Alternatives: throw in a can of mushrooms (or handful of sliced fresh mushrooms) and/or some sliced sweet peppers (red, green, yellow or orange, whatever you prefer) before adding the crushed tomatoes.  Cook for another five minutes, then add the crushed tomatoes.  At this point, if you have it on hand and you feel like it, you can also pour in 1/4 to half a cup of wine (red or white, experiment!) Another idea is 1/4 cup of vodka and a few squirts of tobasco sauce*. Simmer for 10 minutes.  At the very last minute, I like to toss in a handful of whole kalamata or green olives.

This is great sprinkled with Parmesan cheese or with a few dollops of goat cheese thrown on top.  (Note: add the goat cheese to your plate, not to the pot of sauce!)

Step 2 - Easy Italian chicken:  Preheat oven to 400F.  Take two boneless, skinless chicken breasts.  Sprinkle both sides with lots of onion powder and garlic powder (note: not onion salt or garlic salt!)  (If you have them, place one leaf of fresh basil on the chicken.) Place 1 slice of fresh tomato on each breast (on top of the basil leaf, if using.)  Bake for 25-30 minutes.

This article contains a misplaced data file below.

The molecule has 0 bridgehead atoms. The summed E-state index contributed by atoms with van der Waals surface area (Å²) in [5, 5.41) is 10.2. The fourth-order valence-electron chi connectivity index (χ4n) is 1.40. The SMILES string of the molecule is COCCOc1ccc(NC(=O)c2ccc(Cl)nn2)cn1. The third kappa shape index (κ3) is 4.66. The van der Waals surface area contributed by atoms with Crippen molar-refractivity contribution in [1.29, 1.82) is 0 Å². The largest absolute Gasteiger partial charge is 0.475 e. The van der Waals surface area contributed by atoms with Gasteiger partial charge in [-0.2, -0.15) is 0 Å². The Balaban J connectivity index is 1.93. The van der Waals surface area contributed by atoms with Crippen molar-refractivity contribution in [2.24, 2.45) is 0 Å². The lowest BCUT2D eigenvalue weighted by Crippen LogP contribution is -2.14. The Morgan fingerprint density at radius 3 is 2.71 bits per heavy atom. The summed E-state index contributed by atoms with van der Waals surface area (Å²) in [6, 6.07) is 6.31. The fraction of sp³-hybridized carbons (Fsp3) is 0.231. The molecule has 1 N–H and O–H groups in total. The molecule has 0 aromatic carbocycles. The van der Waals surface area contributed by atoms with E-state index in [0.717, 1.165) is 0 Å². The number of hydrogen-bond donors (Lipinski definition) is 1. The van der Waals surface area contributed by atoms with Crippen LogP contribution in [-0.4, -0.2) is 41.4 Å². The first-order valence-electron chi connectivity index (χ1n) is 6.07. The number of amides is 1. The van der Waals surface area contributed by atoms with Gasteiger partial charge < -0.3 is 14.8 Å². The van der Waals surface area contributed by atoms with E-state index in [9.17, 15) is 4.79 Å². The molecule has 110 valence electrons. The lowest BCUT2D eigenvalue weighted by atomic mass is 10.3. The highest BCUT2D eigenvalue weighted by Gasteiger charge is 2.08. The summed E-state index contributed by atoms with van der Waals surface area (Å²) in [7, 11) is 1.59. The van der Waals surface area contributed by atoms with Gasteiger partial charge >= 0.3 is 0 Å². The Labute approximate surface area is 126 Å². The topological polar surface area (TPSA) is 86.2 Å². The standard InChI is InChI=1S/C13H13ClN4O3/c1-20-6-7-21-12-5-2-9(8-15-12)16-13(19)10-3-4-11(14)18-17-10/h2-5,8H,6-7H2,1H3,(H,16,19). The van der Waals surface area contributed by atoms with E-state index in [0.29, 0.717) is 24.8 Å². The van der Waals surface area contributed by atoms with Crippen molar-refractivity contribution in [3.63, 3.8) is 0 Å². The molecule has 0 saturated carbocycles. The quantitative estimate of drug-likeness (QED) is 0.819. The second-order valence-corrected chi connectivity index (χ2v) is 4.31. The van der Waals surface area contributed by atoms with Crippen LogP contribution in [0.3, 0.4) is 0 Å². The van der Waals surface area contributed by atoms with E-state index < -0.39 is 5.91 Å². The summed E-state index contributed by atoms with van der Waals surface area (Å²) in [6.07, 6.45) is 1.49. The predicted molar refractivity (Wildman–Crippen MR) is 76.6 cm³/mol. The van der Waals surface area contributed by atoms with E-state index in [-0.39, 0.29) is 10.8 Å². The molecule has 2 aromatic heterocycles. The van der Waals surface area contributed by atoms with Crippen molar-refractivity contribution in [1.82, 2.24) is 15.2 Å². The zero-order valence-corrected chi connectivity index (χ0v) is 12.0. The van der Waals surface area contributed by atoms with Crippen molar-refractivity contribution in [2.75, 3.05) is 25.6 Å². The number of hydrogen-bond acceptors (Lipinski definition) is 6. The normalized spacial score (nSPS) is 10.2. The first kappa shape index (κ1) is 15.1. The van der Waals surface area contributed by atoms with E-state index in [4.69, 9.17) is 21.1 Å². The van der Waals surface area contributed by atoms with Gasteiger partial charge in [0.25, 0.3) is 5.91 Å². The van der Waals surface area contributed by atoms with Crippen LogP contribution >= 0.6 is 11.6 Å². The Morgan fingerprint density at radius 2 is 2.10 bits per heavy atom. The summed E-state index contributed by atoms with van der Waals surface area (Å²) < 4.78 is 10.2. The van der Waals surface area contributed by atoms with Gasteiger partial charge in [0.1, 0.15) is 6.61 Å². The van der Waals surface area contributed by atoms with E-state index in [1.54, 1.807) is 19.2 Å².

Alternative: Skip the slice of tomato (and basil leaf); once done baking, spoon some salsa (I'm fond of the Tostitos brand roasted garlic salsa) onto the chicken. You can also place some thin slices of whatever cheese you like.  I use marble cheddar.  Stick it back into the oven just long enough to heat the salsa/melt the cheese (two-three minutes.)

Serve on a bed of rice (white or flavoured.  If you use salsa, Spanish rice goes very well with it) and any type of frozen or canned veggie you have on hand.  Also very good with a simple salad on the side.

Both these recipes make enough for two servings.  Makes for an excellent lunch the next day!